I imagine the Native Americans who live in the area now known as Florida, might sympathise with the notion 'Local Homes for Local People'. I wonder how sympathetic Peter Robinson, former holiday-dweller there, would be to their concerns? Would he accept they're not being racist in wishing the White Incomer to stay away? Would he back up their arguments that their issue isn't with the colour of the White Man's skin, they just want to be sure that their children and families can continue to live in the same place?
Maybe if there are any of those original "local" people still living in Florida and if Peter had still been living there, he could have invited them over for a cup of tea and a photo opportunity and talk it all through.
The Housing Executive has a points system for deciding who gets a house. There's a points system for deciding who gets a house anywhere really. In Floridian holiday real estate, the points aren't given on the basis of need or deprivation or threat of homelessness. Houses are allocated on the more old-fashioned point system – dollars. They don't care what colour your skin is, so long as your money's green.
Remember when white Welsh people started burning down the holiday homes owned by white English people in the 1970s and '80s in protest at being priced out of the housing market in their own home place? Was that xenophobia? Honest concern? Both? Hard to tell, since the Welsh and English have traditionally lost no love between them.
It can often be hard to unpick the real nature of a dispute. It makes easy headlines to scream "Racists!" when anyone objects to anyone else and the anyone else is black.
I don't know the whole story of last week's House-gate episode. I'm sure the 'truth' is somewhere in between the Ku Klux Klan on one side and "It's nothing to do with the colour of his skin" on the other. Sadly, given PR's wading into the discussion and off the back of his Going To The Shops-gate fiasco, it was a field day for the media and the social media to jump on the bandwagon of him jumping on the bandwagon of local people jumping on the bandwagon of rejecting anyone from outside their wee area.
It's easy to ridicule "local" people who express their fears inarticulately in reactionary soundbites. With a lack of vision from elected representatives on what constitutes the new Northern Ireland, ordinary people can take their cues from right wing newspapers and fear-stoking gossip.
We're now being asked to give our reaction to the new Racial Equality Strategy document. It's out for consultation. That means we have a chance to say what we think.
So before things go from bad to worse here in the next few years, how about taking a positive step and suggesting what might work, to help us all to live together?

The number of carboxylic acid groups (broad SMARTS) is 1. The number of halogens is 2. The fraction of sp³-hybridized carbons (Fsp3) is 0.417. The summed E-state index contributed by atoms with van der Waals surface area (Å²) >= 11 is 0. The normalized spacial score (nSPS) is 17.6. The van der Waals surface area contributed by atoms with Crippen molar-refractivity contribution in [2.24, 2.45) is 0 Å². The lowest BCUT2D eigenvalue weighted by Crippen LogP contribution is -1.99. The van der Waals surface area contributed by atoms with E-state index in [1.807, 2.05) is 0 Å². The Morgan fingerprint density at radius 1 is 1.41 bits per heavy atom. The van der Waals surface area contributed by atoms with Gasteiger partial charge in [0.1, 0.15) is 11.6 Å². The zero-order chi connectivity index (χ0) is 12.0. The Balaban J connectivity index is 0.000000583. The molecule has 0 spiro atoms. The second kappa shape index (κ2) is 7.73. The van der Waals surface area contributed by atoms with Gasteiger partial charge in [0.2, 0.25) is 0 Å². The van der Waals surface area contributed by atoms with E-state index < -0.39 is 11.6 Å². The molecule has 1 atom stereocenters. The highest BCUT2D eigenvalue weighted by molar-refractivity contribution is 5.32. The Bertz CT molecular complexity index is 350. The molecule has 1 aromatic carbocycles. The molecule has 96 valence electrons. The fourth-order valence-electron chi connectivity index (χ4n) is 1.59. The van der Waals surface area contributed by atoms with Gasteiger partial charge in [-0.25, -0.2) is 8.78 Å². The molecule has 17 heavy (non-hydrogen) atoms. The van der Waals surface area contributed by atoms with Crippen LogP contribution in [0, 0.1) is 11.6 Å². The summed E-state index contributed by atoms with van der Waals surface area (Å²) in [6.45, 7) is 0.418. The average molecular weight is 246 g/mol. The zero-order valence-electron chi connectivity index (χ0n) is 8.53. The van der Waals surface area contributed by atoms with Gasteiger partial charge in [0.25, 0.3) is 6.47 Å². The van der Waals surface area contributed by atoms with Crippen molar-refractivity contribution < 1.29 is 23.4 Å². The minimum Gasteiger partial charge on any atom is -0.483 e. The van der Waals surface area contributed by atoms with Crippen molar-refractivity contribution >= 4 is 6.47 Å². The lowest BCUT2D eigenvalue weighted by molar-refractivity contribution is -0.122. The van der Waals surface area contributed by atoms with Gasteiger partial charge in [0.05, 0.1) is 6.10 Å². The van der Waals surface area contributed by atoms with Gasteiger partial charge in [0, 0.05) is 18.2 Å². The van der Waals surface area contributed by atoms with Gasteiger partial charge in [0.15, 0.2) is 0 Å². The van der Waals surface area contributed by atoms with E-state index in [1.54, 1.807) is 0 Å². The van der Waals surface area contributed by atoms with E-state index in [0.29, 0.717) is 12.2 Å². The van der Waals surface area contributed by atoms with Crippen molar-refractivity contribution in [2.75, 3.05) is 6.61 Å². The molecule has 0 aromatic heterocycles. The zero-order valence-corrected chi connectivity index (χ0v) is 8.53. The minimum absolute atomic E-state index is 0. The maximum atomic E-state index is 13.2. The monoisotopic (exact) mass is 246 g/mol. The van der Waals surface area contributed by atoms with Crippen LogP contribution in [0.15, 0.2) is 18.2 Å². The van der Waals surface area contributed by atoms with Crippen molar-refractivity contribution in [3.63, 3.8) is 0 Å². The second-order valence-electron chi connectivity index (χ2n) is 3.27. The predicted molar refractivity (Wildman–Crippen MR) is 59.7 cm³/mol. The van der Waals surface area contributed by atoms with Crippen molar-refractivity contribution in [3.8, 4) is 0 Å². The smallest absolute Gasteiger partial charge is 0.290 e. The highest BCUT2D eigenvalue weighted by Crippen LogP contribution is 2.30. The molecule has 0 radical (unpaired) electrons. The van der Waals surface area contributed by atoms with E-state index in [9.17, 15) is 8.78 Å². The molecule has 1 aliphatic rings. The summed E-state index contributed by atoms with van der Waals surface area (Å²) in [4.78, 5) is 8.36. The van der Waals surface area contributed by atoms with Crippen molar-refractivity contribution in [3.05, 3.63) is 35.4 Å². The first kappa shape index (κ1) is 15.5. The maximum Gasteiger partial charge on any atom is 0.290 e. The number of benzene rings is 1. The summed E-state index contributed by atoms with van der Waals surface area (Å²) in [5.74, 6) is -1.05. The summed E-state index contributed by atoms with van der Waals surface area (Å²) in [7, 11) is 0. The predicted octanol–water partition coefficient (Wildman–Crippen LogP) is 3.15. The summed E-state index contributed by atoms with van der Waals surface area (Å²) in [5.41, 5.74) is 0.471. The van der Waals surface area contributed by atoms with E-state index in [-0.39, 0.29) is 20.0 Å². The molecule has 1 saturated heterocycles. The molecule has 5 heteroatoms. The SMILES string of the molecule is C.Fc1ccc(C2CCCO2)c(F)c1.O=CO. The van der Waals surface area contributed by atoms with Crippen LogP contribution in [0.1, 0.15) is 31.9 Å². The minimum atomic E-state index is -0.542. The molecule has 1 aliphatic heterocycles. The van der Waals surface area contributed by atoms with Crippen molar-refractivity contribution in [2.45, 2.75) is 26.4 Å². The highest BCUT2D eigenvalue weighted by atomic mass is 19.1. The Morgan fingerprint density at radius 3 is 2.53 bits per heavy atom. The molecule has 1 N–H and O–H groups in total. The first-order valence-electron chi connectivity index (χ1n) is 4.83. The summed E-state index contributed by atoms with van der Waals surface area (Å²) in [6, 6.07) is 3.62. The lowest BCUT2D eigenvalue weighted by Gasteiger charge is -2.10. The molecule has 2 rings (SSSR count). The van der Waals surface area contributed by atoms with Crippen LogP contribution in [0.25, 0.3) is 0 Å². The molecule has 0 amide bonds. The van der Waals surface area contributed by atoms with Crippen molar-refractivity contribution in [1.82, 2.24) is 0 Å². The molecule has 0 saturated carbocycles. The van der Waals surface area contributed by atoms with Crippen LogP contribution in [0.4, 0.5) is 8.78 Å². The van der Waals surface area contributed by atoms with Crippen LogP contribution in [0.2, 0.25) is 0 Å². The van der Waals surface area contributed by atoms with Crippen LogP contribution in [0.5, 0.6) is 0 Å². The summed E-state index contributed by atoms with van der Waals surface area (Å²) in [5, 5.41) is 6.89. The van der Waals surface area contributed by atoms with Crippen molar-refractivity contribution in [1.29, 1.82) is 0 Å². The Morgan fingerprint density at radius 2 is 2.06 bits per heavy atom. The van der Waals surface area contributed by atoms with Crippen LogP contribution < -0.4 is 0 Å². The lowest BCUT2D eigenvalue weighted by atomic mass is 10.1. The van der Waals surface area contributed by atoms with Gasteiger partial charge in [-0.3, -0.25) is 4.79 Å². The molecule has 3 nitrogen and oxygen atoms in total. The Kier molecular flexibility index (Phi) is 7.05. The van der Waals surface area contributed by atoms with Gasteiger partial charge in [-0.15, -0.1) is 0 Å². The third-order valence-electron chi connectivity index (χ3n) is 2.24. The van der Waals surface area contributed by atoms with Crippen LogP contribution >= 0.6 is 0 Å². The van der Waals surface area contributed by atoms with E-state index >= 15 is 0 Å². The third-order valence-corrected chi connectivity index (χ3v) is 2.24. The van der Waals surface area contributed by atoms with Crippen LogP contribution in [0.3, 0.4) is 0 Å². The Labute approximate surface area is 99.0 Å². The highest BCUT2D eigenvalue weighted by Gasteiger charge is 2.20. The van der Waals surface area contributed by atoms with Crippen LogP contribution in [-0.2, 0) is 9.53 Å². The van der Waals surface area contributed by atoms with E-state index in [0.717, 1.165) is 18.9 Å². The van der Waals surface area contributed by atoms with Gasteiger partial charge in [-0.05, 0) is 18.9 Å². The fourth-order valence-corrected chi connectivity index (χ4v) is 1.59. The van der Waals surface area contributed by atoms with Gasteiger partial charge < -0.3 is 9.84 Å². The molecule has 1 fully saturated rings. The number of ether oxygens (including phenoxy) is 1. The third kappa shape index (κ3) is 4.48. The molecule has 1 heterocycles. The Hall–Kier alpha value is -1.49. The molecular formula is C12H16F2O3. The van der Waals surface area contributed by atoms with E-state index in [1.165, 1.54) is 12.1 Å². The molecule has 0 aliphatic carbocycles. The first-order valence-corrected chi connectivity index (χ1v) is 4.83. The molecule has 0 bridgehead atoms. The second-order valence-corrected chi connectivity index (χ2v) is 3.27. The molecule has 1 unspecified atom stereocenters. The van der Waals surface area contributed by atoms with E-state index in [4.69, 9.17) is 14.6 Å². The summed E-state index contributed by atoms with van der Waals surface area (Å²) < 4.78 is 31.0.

Go, read, make comment, get involved. There are no bystanders in life. We're part of what's going on whether we "get involved" or simply stay home doing nothing and criticise what others do, via social media or over a pint in the pub.
It does seem a little rich to hear our First Ministers preaching diversity and a welcome for all, when each represents a party that is actively hated by the other.
The change starts right here. With you. With me. We actually have a chance to shape our society, right now. We are a blank page. An empty banner. Let's choose our slogans carefully. Local Homes for All.
Right word but wrong attitude?
It's easy to despair that we're backward here, but take heart, some things are improving, even in the race relations arena.
For example, I haven't heard a single person use the term 'racialist' this year. That's gotta be progress, surely?
At least we now all seem to know that the word is actually 'racist'. Or is this a negative sign?
Was the fact that we used ridiculous words in the past simply a reflection of the fact that we hardly had any people of other race living here?
Far from improving, have we just got more grammatically correct in our bigotry?
Film puts my life into sharp focus
Just had one of those stop-you-in-your-tracks-and-make-you-go "Wha'????" moments there now, seeing a photo of Susan Sarandon and Geena Davis in an update of their famous 'selfie' from Thelma and Louise and reading that the film was made 23 years ago. 23 years?!
What??? No way! It's not possible!!! For flip's sake, I was only over 23 when I saw it (ok, I was 26, but still).
So I've lived nearly the same length of life since seeing that film, as I had done before?
Holy smoke, I'd better "get busy livin'" to quote Susan's ex-partner's prison buddy, Red.